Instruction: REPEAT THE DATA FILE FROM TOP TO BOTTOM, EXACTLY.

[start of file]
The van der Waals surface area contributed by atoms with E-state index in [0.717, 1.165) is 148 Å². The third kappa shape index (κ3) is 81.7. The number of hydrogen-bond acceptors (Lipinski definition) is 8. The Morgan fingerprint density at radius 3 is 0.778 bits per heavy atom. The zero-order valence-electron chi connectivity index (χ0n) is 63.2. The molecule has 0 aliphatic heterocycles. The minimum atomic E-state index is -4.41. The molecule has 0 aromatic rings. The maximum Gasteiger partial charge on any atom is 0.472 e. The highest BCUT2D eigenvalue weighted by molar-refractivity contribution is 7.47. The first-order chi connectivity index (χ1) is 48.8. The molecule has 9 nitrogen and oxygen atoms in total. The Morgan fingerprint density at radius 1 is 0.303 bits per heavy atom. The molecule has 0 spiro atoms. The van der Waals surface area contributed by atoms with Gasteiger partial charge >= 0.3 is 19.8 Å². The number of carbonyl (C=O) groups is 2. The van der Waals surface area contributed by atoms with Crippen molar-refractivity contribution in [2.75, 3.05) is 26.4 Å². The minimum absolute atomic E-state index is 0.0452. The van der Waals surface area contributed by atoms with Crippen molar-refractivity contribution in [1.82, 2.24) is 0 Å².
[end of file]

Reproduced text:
The van der Waals surface area contributed by atoms with E-state index in [0.717, 1.165) is 148 Å². The third kappa shape index (κ3) is 81.7. The number of hydrogen-bond acceptors (Lipinski definition) is 8. The Morgan fingerprint density at radius 3 is 0.778 bits per heavy atom. The zero-order valence-electron chi connectivity index (χ0n) is 63.2. The molecule has 0 aliphatic heterocycles. The minimum atomic E-state index is -4.41. The molecule has 0 aromatic rings. The maximum Gasteiger partial charge on any atom is 0.472 e. The highest BCUT2D eigenvalue weighted by molar-refractivity contribution is 7.47. The first-order chi connectivity index (χ1) is 48.8. The molecule has 9 nitrogen and oxygen atoms in total. The Morgan fingerprint density at radius 1 is 0.303 bits per heavy atom. The molecule has 0 spiro atoms. The van der Waals surface area contributed by atoms with Gasteiger partial charge >= 0.3 is 19.8 Å². The number of carbonyl (C=O) groups is 2. The van der Waals surface area contributed by atoms with Crippen molar-refractivity contribution in [2.75, 3.05) is 26.4 Å². The minimum absolute atomic E-state index is 0.0452. The van der Waals surface area contributed by atoms with Crippen molar-refractivity contribution in [1.82, 2.24) is 0 Å².